HANOI: Mahout Y Hoi Bya sits atop his elephant, whacking him with a large stick to urge him toward the finish line at the Buon Don race in Vietnam’s central highlands.
Locals say the race is a celebration of the much-revered animals — traditionally thought of as family members in this part of Vietnam — but conservation groups are calling for an end to the festival, which they say is cruel and outdated.
Normally held every two years, the Buon Don elephant festival — a major tourist event — features football matches, swimming sessions, a parade and a buffet for the animals, topped off with a highly anticipated race on the event’s final two days.
Y Hoi says his animal’s past successes in the popular race has earned him and his pet pride of place in his village in central Dak Lak province, home to many of Vietnam’s surviving elephants.
“He often wins first place in the running competition in Dak Lak,” said the 38-year-old, who started caring for elephants as a young boy.
His elephant’s pre-competition routine involves a regular diet of bananas and sugarcane to ensure its strength, Y Hoi, from the Ede ethnic minority group, told AFP.
It appears to have worked: he rode his elephant Kham Sinh to victory, beating out 10 others for the top prize of US$130.
The festival drew hundreds of cheering spectators as well as animal activists who say the elephants shouldn’t be forced to work long hours under the hot sun, and then beaten with sticks during the race.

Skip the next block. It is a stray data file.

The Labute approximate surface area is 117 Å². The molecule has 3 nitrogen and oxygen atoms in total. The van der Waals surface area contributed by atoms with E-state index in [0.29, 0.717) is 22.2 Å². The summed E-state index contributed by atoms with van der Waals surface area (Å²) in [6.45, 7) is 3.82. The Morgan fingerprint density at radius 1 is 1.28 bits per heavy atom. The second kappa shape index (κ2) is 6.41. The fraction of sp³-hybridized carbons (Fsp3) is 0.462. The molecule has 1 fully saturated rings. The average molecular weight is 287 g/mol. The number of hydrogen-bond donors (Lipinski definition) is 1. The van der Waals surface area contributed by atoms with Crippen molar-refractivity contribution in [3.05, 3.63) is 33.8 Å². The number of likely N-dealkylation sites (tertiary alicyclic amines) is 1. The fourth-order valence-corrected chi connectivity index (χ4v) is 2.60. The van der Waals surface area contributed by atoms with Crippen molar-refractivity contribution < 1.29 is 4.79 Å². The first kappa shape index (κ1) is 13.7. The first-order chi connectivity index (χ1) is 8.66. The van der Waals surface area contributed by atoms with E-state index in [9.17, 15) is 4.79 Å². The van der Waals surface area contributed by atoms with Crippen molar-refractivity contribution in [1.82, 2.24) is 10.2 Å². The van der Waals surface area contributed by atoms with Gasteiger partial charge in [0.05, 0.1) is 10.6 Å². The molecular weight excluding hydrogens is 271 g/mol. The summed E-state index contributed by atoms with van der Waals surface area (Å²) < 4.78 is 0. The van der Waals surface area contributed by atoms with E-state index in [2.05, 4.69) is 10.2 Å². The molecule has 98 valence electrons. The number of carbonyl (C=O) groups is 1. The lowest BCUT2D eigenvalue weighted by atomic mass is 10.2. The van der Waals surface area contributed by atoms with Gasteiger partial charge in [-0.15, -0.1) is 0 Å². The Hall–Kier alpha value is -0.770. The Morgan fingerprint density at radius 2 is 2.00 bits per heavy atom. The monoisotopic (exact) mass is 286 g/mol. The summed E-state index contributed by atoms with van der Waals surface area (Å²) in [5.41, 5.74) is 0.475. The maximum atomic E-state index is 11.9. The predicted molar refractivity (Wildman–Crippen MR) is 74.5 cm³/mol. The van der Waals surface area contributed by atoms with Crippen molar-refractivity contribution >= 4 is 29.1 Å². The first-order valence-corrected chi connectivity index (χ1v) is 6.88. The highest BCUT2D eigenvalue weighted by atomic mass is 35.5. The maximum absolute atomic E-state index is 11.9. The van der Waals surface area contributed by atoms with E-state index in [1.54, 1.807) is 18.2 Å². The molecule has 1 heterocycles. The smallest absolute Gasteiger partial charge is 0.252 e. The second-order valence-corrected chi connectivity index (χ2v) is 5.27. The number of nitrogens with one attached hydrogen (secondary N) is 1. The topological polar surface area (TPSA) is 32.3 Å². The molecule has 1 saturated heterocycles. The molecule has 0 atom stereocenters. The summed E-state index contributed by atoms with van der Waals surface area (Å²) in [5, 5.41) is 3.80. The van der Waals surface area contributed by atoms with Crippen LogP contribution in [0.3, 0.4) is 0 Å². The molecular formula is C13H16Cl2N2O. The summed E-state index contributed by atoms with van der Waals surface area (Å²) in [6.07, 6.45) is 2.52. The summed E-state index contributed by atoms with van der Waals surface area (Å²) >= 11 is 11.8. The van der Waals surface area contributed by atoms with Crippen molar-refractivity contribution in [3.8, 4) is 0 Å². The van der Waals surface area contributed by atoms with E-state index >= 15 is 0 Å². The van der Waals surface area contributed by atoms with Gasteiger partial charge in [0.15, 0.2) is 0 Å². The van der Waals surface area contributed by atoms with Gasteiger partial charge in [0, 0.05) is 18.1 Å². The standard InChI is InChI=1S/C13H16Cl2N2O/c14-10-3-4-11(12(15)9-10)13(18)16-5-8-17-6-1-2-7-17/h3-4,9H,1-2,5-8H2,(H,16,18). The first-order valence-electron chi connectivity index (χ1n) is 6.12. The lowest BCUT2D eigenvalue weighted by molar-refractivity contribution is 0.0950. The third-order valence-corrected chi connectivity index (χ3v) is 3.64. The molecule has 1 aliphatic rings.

“That is one of the highest levels of animal cruelty, especially because it’s entertainment,” said Dionne Slagter of the NGO Animals Asia.
She was happy to see fewer elephants take part in this year’s festivities — just 14 from dozens in years past — but hopes authorities adopt a more ethical approach to animal tourism in the future.
Animals Asia last year launched Vietnam’s first ethical elephant tours, offering guests a chance to see the animals which the NGO rescued roaming in the national park.
More than 80 elephants in Vietnam are still kept in captivity, usually used for elephant rides — backbreaking work that has rendered most infertile today.
The 100-150 wild elephants have also shown little promise of boosting their numbers.
The festival left some spectators like Vu Tran Minh Anh with mixed feelings.
“I didn’t think elephants could do so many things like play football, run and swim,” the student told AFP.
“But I do feel sorry for the elephants.”